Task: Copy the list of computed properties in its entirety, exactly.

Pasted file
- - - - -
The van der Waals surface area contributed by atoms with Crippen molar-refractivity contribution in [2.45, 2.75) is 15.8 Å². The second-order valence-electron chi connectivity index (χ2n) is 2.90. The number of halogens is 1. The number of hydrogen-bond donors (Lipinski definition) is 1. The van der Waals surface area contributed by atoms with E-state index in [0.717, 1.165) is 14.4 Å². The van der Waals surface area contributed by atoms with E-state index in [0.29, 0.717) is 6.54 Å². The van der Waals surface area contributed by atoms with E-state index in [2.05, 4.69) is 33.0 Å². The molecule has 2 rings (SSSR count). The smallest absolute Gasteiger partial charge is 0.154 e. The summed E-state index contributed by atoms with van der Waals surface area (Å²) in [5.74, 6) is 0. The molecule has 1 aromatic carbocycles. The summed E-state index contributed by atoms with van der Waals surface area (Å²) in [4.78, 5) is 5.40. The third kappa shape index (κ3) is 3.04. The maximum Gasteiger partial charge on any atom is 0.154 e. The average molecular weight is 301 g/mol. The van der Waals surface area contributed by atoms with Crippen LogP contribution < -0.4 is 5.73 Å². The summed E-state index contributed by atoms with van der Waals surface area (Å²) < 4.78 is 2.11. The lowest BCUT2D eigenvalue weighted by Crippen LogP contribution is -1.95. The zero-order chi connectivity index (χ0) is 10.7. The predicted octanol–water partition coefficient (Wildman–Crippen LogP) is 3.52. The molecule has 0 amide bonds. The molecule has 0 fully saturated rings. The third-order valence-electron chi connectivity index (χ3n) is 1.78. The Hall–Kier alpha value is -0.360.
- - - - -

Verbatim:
The van der Waals surface area contributed by atoms with Crippen molar-refractivity contribution in [2.45, 2.75) is 15.8 Å². The second-order valence-electron chi connectivity index (χ2n) is 2.90. The number of halogens is 1. The number of hydrogen-bond donors (Lipinski definition) is 1. The van der Waals surface area contributed by atoms with E-state index in [0.717, 1.165) is 14.4 Å². The van der Waals surface area contributed by atoms with E-state index in [0.29, 0.717) is 6.54 Å². The van der Waals surface area contributed by atoms with E-state index in [2.05, 4.69) is 33.0 Å². The molecule has 2 rings (SSSR count). The smallest absolute Gasteiger partial charge is 0.154 e. The summed E-state index contributed by atoms with van der Waals surface area (Å²) in [5.74, 6) is 0. The molecule has 1 aromatic carbocycles. The summed E-state index contributed by atoms with van der Waals surface area (Å²) in [4.78, 5) is 5.40. The third kappa shape index (κ3) is 3.04. The maximum Gasteiger partial charge on any atom is 0.154 e. The average molecular weight is 301 g/mol. The van der Waals surface area contributed by atoms with Crippen LogP contribution < -0.4 is 5.73 Å². The summed E-state index contributed by atoms with van der Waals surface area (Å²) < 4.78 is 2.11. The lowest BCUT2D eigenvalue weighted by Crippen LogP contribution is -1.95. The zero-order chi connectivity index (χ0) is 10.7. The predicted octanol–water partition coefficient (Wildman–Crippen LogP) is 3.52. The molecule has 0 amide bonds. The molecule has 0 fully saturated rings. The third-order valence-electron chi connectivity index (χ3n) is 1.78. The Hall–Kier alpha value is -0.360.